Frequently asked questions relating to North London leasehold conveyancing
I am in need of some leasehold conveyancing in North London. Before I set the wheels in motion I require certainty as to the remaining lease term.
Assuming the lease is recorded at the land registry - and almost all are in North London - then the leasehold title will always include the short particulars of the lease, namely the date; the term; and the original parties. From a conveyancing perspective such details then enable any prospective buyer and lender to confirm that any lease they are looking at is the one relevant to that title.For any other purpose, such as confirming how long the term was granted for and calculating what is left, then the register should be sufficient on it's own.
Planning to exchange soon on a studio apartment in North London. Conveyancing lawyers have said that they report fully tomorrow. Are there areas in the report that I should be focusing on?
Your report on title for your leasehold conveyancing in North London should include some of the following:
- You should be sent a copy of the lease
I've recently bought a leasehold property in North London. Do I have any liability for service charges for periods before completion of my purchase?
Where the service charge has already been demanded from the previous owner and they have not paid you would not usually be personally liable for the arrears. Strange as it may seem, your landlord may still be able to take action to forfeit the lease. A critical element of leasehold conveyancing for your conveyancer to be sure to have an up to date clear service charge receipt before completion of your purchase. If you have a mortgage this is likely to be a requirement of your lender.
If you purchase part way through an accounting year you may be liable for charges not yet demanded even if they relate to a period prior to your purchase. In such circumstances your conveyancer would normally arrange for the seller to set aside some money to cover their part of the period (usually called a service charge retention).
I am employed by a long established estate agent office in North London where we have witnessed a few flat sales put at risk as a result of leases having less than 80 years remaining. I have been given contradictory information from local North London conveyancing firms. Can you clarify whether the vendor of a flat can initiate the lease extension process for the purchaser on completion of the sale?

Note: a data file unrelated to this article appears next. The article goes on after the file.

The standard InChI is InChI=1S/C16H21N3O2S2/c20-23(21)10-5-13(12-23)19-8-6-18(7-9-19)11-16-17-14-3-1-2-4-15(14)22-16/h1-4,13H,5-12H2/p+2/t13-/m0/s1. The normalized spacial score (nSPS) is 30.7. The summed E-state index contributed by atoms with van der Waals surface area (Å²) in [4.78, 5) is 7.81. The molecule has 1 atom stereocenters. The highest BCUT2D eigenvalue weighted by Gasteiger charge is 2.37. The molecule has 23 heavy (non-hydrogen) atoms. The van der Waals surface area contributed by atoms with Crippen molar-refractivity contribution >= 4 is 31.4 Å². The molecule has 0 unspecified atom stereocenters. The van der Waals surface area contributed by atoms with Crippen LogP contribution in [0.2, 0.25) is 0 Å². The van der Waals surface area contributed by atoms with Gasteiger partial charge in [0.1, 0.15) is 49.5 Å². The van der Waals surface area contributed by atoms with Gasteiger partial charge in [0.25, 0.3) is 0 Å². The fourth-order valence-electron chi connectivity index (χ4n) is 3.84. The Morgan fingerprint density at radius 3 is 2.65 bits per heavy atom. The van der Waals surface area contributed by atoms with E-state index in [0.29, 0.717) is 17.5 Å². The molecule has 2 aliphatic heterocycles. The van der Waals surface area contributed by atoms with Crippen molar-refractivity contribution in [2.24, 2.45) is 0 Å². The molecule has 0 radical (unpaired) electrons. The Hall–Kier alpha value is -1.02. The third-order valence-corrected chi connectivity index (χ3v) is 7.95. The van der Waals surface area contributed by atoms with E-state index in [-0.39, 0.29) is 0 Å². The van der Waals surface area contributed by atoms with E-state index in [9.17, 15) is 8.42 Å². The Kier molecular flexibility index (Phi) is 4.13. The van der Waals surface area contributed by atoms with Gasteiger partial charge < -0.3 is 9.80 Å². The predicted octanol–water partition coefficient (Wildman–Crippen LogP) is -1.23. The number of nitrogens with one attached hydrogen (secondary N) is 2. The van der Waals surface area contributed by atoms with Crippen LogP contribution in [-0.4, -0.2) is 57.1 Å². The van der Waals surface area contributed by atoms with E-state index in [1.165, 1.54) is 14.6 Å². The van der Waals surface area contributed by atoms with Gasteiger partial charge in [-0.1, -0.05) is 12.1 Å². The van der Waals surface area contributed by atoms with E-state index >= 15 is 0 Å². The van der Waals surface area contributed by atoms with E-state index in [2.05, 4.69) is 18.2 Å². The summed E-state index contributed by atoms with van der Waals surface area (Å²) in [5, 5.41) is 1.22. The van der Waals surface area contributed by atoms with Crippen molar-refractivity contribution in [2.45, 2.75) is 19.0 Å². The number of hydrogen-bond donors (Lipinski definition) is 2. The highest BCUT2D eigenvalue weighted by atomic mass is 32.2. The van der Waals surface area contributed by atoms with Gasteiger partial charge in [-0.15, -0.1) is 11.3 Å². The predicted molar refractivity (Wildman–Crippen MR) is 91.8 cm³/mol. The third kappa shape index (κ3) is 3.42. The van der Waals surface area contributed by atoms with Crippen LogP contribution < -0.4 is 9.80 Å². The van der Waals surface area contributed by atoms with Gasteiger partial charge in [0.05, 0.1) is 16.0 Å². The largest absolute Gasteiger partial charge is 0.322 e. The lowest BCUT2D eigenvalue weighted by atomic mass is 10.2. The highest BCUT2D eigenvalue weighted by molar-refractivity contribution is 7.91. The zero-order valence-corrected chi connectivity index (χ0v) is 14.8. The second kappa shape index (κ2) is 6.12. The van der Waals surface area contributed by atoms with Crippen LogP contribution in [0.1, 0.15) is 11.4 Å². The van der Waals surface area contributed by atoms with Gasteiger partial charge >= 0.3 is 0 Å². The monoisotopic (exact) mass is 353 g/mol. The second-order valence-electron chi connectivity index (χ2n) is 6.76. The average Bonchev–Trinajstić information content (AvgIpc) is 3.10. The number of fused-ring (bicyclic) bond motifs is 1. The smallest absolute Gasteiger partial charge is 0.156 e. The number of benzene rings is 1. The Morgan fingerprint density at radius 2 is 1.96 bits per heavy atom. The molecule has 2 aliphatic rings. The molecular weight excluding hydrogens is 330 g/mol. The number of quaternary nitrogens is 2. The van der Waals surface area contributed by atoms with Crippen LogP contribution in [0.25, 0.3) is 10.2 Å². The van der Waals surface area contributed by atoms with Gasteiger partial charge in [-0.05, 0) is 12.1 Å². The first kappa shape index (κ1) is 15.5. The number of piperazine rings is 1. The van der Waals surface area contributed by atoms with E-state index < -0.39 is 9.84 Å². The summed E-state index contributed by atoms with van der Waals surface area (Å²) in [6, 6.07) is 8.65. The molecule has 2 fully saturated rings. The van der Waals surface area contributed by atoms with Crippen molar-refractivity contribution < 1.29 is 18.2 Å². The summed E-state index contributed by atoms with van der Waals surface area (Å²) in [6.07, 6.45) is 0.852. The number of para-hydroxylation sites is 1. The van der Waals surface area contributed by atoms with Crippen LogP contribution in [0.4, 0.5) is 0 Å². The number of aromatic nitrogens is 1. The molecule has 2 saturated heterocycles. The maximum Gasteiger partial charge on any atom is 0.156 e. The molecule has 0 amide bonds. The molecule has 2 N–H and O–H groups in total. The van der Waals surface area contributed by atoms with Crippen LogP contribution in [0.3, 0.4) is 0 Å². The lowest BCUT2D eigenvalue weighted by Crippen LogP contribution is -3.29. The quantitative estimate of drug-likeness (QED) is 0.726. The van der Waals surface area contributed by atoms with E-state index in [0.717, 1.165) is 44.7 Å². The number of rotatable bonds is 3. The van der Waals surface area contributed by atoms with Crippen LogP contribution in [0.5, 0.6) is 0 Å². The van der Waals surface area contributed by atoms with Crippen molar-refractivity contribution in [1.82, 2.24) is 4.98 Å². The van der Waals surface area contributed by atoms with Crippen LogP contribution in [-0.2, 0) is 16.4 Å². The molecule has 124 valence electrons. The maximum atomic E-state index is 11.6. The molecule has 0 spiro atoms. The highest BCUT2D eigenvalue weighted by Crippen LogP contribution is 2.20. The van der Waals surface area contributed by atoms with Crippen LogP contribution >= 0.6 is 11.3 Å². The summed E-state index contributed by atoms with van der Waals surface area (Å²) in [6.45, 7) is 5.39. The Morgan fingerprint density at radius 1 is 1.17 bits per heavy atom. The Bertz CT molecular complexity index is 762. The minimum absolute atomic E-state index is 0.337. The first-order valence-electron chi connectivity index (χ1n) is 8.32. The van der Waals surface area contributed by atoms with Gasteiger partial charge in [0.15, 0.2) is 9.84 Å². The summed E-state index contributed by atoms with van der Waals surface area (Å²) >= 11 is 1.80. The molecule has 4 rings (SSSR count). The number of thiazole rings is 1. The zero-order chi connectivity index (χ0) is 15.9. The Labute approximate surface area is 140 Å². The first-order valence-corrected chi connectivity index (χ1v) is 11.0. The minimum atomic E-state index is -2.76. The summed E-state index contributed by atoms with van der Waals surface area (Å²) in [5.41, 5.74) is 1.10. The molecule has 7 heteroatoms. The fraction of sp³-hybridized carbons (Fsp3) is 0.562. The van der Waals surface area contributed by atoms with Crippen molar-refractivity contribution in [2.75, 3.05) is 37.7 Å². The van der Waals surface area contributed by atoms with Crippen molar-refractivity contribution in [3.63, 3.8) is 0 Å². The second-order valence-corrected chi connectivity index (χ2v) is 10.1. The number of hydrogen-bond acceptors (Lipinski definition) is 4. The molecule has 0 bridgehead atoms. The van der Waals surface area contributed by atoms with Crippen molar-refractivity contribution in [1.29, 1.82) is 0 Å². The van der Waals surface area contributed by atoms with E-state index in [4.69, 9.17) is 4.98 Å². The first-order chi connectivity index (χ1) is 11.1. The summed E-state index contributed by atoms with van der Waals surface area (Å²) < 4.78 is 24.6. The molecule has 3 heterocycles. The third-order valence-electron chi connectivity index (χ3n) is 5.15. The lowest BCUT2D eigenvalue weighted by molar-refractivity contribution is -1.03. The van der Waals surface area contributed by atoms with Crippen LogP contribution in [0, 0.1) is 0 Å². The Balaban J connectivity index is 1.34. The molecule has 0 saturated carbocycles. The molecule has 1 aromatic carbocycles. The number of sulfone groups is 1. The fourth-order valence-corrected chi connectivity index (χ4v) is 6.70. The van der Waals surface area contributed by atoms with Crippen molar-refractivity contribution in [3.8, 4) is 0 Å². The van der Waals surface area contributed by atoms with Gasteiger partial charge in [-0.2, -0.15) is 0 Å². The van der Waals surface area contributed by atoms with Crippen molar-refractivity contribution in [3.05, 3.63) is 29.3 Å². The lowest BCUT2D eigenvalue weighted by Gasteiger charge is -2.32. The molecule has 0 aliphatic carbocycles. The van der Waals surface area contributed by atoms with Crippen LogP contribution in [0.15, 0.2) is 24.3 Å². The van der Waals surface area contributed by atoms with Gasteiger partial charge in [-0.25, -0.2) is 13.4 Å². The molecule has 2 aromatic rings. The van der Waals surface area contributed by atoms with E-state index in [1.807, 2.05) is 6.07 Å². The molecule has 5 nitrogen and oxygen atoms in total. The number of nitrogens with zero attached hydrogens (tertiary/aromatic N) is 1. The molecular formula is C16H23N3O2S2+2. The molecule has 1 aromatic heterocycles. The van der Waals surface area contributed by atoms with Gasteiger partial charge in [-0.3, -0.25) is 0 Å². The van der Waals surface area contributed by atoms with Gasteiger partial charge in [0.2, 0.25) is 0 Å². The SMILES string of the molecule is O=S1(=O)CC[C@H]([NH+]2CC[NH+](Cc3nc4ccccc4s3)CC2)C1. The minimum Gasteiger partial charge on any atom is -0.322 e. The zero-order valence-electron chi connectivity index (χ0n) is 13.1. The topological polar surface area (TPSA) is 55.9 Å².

Provided that the seller has owned the lease for at least 2 years it is possible, to serve a Section 42 notice to start the lease extension process and assign the benefit of the notice to the purchaser. This means that the proposed purchaser need not have to sit tight for 2 years for a lease extension. Both sets of lawyers will agree to form of assignment. The assignment needs to be completed before, or at the same time as completion of the disposal of the property.
Alternatively, it may be possible to extend the lease informally by agreement with the landlord either before or after the sale. If you are informally negotiating there are no rules and so you cannot insist on the landlord agreeing to grant an extension or transferring the benefit of an agreement to the buyer.
We expect to complete the disposal of our £225000 flat in North London on Wednesday in a week. The managing agents has quoted £372 for Certificate of Compliance, insurance certificate and 3 years statements of service charge. Is it legal for a freeholder to charge such fees for a leasehold conveyance in North London?
North London conveyancing on leasehold maisonettes often involves the buyer’s solicitor sending enquiries for the landlord to address. Although the landlord is not legally bound to respond to such questions most will be content to assist. They are at liberty invoice a reasonable charge for answering enquiries or supplying documentation. There is no set fee. The average fee for the paperwork that you are referring to is over three hundred pounds, in some transactions it is above £800. The management information fee required by the landlord must be sent together with a summary of rights and obligations in respect of administration fees, without which the charge is not strictly payable. In reality you have no option but to pay whatever is demanded if you want to exchange contracts with the buyer.
Having spent years of negotiations we simply can't agree with our landlord on how much the lease extension should cost for our flat in North London. Does the Leasehold Valuation Tribunal have jurisdiction to calculate the appropriate figures?
Most certainly. We are happy to put you in touch with a North London conveyancing firm who can help.
An example of a Freehold Enfranchisement case for a North London premises is 20 Avonwick Road in July 2013. The Tribunal was dealing with an application under Section 26 of the Leasehold Reform Housing and Urban Development Act 1993 for a determination of the freehold value of the property. It was concluded that the price to be paid was Fifteen Thousand Nine Hundred and Seventy (£15,970) divided as to £8,200 for Flat 20 and £7,770 for Flat 20A This case was in relation to 1 flat. The unexpired lease term was 73.26 years.